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M. Bakri Musa

Seeing Malaysia My Way

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Location: Morgan Hill, California, United States

Malaysian-born Bakri Musa writes frequently on issues affecting his native land. His essays have appeared in the Far Eastern Economic Review, Asiaweek, International Herald Tribune, Education Quarterly, SIngapore's Straits Times, and The New Straits Times. His commentary has aired on National Public Radio's Marketplace. His regular column Seeing It My Way appears in Malaysiakini. Bakri is also a regular contributor to th eSun (Malaysia). He has previously written "The Malay Dilemma Revisited: Race Dynamics in Modern Malaysia" as well as "Malaysia in the Era of Globalization," "An Education System Worthy of Malaysia," "Seeing Malaysia My Way," and "With Love, From Malaysia." Bakri's day job (and frequently night time too!) is as a surgeon in private practice in Silicon Valley, California. He and his wife Karen live on a ranch in Morgan Hill. This website is updated twice a week on Sundays and Wednesdays at 5 PM California time.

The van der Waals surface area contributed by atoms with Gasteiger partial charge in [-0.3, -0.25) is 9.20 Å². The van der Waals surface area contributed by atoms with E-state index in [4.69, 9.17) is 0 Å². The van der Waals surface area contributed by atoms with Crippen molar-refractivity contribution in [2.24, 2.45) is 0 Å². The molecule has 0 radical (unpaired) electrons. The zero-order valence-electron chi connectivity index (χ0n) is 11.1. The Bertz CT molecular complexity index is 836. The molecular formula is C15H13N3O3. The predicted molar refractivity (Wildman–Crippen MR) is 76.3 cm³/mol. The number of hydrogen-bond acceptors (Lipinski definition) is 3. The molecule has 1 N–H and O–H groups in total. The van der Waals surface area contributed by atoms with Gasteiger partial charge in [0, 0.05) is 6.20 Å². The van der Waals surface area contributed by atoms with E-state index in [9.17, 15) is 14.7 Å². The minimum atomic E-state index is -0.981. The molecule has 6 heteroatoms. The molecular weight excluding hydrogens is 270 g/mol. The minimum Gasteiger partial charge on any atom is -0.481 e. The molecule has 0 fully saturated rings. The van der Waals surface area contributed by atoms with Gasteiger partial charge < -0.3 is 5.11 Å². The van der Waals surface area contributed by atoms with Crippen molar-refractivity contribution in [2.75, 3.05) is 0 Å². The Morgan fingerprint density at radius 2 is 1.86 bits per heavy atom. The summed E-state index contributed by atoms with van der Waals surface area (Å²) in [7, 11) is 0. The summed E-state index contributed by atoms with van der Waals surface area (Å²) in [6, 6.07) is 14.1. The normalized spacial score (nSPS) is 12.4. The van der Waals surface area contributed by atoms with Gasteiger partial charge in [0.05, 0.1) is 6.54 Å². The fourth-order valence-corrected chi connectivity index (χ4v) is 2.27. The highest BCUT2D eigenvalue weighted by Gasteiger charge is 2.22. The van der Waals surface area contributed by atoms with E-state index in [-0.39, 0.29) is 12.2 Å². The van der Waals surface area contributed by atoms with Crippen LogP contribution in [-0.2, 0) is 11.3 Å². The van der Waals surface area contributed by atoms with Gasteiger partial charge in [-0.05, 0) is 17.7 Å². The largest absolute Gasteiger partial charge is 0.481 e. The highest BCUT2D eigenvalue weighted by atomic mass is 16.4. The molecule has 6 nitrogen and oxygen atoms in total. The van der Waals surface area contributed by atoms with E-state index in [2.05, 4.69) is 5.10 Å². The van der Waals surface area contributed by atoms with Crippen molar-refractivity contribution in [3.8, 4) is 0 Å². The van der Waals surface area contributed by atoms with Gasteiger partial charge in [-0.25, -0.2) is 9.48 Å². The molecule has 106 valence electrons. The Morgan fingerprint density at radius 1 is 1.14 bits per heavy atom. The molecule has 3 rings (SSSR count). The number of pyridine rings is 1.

Wednesday, February 21, 2007

An Education System Worthy of Malaysia #57

Chapter 9: Mow Down MOE (Cont'd)

Sponsoring Students Overseas

In the heyday of pre-1997 economic crisis, Malaysia sent literally hundreds of thousands of students abroad for further studies. The buoyant economy made an overseas education affordable even to middle class families. The crisis, and the accompanying devaluation of the ringgit, dramatically changed that.

I do not quibble with private students; what they and their parents do with their own precious cash is for them to decide. My focus here is on government-sponsored students, and the overwhelming majority of them are Malays. Most ended up at third-rate universities taking courses which are readily available in Malaysia. I do not see the wisdom of spending precious taxpayers’ money on such exercises. Those resources could be better spent improving local universities. I wrote a long letter to the director of JPA describing the tremendous wastage and the poor selection of candidates. I also suggested improvements, but of course did not get a reply. I subsequently published part of the letter as an article in a mainstream paper. Still nothing happened. With the economic crisis the government was forced to downsize the program, sending only the most qualified students and then only to selective institutions. I could not knock any fiduciary sense into our officials, but the harsh economic reality did it for me. The program is now considerably better although it can still be improved.